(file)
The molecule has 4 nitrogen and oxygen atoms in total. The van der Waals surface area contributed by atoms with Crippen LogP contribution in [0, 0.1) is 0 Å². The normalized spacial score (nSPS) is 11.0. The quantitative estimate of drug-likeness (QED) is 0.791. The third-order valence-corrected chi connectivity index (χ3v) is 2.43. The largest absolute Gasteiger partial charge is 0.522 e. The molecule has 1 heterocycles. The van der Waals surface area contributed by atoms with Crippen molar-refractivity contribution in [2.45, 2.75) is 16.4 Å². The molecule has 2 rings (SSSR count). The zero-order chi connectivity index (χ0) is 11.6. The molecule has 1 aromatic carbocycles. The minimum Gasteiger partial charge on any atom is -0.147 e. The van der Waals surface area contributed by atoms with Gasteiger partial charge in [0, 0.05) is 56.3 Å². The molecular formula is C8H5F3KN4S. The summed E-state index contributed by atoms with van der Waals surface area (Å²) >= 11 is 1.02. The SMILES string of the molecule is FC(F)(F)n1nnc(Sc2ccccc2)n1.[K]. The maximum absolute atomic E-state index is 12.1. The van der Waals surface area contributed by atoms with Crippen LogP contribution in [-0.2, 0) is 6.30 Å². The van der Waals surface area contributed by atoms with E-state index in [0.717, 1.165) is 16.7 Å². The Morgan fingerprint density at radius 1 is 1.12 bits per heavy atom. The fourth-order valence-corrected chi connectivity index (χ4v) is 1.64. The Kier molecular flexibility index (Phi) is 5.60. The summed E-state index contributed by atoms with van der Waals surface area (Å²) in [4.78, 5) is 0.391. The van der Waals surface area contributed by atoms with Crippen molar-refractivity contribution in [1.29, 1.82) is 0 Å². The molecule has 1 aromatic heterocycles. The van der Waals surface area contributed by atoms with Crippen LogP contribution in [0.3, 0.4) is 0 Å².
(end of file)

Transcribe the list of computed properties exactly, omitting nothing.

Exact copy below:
The molecule has 4 nitrogen and oxygen atoms in total. The van der Waals surface area contributed by atoms with Crippen LogP contribution in [0, 0.1) is 0 Å². The normalized spacial score (nSPS) is 11.0. The quantitative estimate of drug-likeness (QED) is 0.791. The third-order valence-corrected chi connectivity index (χ3v) is 2.43. The largest absolute Gasteiger partial charge is 0.522 e. The molecule has 1 heterocycles. The van der Waals surface area contributed by atoms with Crippen molar-refractivity contribution in [2.45, 2.75) is 16.4 Å². The molecule has 2 rings (SSSR count). The zero-order chi connectivity index (χ0) is 11.6. The molecule has 1 aromatic carbocycles. The minimum Gasteiger partial charge on any atom is -0.147 e. The van der Waals surface area contributed by atoms with Gasteiger partial charge in [0, 0.05) is 56.3 Å². The molecular formula is C8H5F3KN4S. The summed E-state index contributed by atoms with van der Waals surface area (Å²) >= 11 is 1.02. The SMILES string of the molecule is FC(F)(F)n1nnc(Sc2ccccc2)n1.[K]. The maximum absolute atomic E-state index is 12.1. The van der Waals surface area contributed by atoms with Crippen LogP contribution in [-0.2, 0) is 6.30 Å². The van der Waals surface area contributed by atoms with E-state index in [0.717, 1.165) is 16.7 Å². The Morgan fingerprint density at radius 1 is 1.12 bits per heavy atom. The fourth-order valence-corrected chi connectivity index (χ4v) is 1.64. The Kier molecular flexibility index (Phi) is 5.60. The summed E-state index contributed by atoms with van der Waals surface area (Å²) in [4.78, 5) is 0.391. The van der Waals surface area contributed by atoms with Crippen molar-refractivity contribution in [1.29, 1.82) is 0 Å². The molecule has 1 aromatic heterocycles. The van der Waals surface area contributed by atoms with Crippen LogP contribution in [0.3, 0.4) is 0 Å².